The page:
Friday, January 15, 2010

Using Bees to Battle Crows

Crows scavenge through bags of garbage in an alley of Tokyo's Ikebukuro entertainment district. Despite measures to control the number of crows in the city, their population has grown to more than 20,000 in the past eight years. Photo courtesy: Katsumi Kasahara/AP

It is always heartening to see a problem solved the natural way. For the past decade, Japan has been using an inventive solution to an on-going problem. In Japan, crows are considered to be a menace and the feathered nuisances are multiplying like mad due to the rich feast of street garbage they find in Japan – Tokyo in particular.

The war on crows began about 10 years ago. The unverified story is that a crow buzzed Gov. Shintaro Ishihara as he played golf, prompting a declaration that he would turn crow-meat pies into Tokyo's favorite dish. That never happened. But the battle continues today, with mixed results.

Crows are a very raucous bird; and, their cawing can rattle the nerves. Combine this with their curious, aggressive nature and incredible intelligence; and, you have a formidable opponent.

Npr tells us this story:
The sound of crows cawing makes Yumiko Kono's heart beat faster as she pounds around Yoyogi Park in central Tokyo. A long-distance runner, Kono covers at least seven miles a day. She is highly sensitive to sound, since she is blind. She runs with the aid of a companion. A year and a half ago, she was attacked by a crow in the park, an experience that traumatized her.

"A crow landed on my head just for an instant while I was running," Kono says. "It was like it was using my head as a jumping board. I was surprised, then scared. Now, when I hear crows cawing and their wings flapping, I still get scared."

Kono is not alone. Many Tokyo dwellers have been dive-bombed by the big black birds — the species known as jungle crows — that flap around the city. Almost everyone knows someone who has been pecked or pooped upon.
Koji Takagi, manager of Tokyo's Yoyogi Park, says the traps tend to catch younger, more inexperienced crows. The birds lured into the traps set up by the Tokyo Metropolitan Government are then gassed. Photo courtesy: Louisa Lim/NPR

The city’s response to the problem is the inhumane trapping and gassing of captured crows.

"We do get complaints from people opposed to the crow extermination. But this is the policy of the environment bureau. People should also learn to deal with garbage better," says Koji Takagi, manager at Tokyo's Yoyogi Park, which has three traps.

In addition to the dive bombing of both people and animals; and, the bird droppings in the street and on clothing and pedestrians alike; crows cause other problems. The birds cause technological havoc. They nest in utility poles and cause blackouts; they even steal fiber-optic cables to build nests, sometimes disabling parts of the broadband network.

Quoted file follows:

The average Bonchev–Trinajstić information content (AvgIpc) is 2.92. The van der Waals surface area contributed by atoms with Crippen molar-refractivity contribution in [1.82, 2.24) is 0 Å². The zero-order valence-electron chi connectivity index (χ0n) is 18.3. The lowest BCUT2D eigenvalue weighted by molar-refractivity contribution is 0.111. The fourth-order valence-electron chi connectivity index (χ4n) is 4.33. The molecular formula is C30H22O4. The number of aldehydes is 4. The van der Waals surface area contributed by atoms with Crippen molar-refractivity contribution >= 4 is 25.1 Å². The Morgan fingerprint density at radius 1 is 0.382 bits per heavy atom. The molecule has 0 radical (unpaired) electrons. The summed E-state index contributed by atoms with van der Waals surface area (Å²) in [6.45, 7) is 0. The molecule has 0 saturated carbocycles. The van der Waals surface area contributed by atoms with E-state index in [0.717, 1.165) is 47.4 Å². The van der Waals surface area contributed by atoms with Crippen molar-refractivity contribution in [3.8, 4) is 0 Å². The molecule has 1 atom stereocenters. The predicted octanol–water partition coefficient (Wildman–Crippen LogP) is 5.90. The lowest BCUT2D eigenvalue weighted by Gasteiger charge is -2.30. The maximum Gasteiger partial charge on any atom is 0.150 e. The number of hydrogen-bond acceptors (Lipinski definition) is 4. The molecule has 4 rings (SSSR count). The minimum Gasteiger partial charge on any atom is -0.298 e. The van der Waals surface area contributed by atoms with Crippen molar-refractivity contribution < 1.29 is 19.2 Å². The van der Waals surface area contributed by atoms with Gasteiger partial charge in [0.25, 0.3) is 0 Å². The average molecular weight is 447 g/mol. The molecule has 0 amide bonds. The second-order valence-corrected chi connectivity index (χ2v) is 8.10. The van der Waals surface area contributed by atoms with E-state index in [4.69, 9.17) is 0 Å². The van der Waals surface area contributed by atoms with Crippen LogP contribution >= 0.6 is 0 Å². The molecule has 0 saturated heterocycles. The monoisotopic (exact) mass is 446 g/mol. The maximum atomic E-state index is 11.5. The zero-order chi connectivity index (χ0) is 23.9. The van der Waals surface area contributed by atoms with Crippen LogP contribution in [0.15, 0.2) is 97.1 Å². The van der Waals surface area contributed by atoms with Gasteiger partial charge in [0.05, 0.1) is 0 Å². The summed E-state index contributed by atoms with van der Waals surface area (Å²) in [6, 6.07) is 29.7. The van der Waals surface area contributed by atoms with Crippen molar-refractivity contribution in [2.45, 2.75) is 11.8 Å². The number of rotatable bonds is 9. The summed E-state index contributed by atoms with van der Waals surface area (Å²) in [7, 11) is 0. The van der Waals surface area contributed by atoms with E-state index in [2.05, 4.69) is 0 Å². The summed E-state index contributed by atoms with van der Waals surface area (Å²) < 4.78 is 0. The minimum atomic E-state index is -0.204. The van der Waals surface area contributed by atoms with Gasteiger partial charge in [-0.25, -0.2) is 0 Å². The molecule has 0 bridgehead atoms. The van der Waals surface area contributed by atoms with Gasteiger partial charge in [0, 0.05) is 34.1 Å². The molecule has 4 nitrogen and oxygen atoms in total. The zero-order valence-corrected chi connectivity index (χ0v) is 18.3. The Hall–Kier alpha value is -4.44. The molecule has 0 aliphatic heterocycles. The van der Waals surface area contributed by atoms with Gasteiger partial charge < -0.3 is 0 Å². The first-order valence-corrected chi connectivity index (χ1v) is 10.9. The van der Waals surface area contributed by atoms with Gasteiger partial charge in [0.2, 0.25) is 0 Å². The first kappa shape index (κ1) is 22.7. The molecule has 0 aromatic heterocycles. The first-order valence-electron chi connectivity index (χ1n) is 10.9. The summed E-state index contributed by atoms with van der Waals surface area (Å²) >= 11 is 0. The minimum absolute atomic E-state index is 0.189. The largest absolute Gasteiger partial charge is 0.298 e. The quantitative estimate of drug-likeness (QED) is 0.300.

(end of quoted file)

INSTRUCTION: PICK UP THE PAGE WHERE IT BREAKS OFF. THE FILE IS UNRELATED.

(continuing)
Still, the main thrust of the effort directed at reducing the crows’ numbers should be cutting off the source of the problem - easy access to food scraps from garbage cans. Not only would it improve sanitation; but, it could reduce the amount of funds spent on keeping the crow population at bay. At present, the government budget for crow eradication is currently at $700,000 - about $50 per crow killed. This would appeal to the economically minded while also appealing to the environmentalist as this translates into fewer crows killed.

Atsuo Tanaka of the Ginza Honeybee Project says his 300,000 honeybees chase away crows. Photo courtesy: Louisa Lim/NPR

Fortunately, there is a privately-funded project called the Ginza Honeybee Project being conducted in Tokyo. While this project is primarily for the purpose of producing honey in a highly-populated city setting, an expected bonus was discovered. The site for the project was carefully picked based on the bees’ flight patterns and available surrounding green areas to supply the nectar. Finally, it was decided to set up a series of hives on the roof of an office block in the glam shopping district of Ginza. It was here that the researchers found the bees amazing ability to go head-to-head with the crows.

The co-founder Atsuo Tanaka says the 300,000 honeybees are doing their part to repel the crows. "The bees become very aggressive when they see shiny black objects, because it reminds them of bears or hornets who might attack them. So whenever they see crows, a whole swarm of bees will chase them," he says, adding that the bees are friendly toward humans.

Tanaka says the crows no longer land on or near his building; and, adds that they tend to fly lower to avoid the swarms of honeybees. While this is an impressive model, it has yet to be put into mainstream crow control. Hopefully, Japan will look further into this natural method of crow eradication; and, the trapping and gassing of crows will stop.

Photo courtesy: fishermansdaughter

Via TreeHugger and npr

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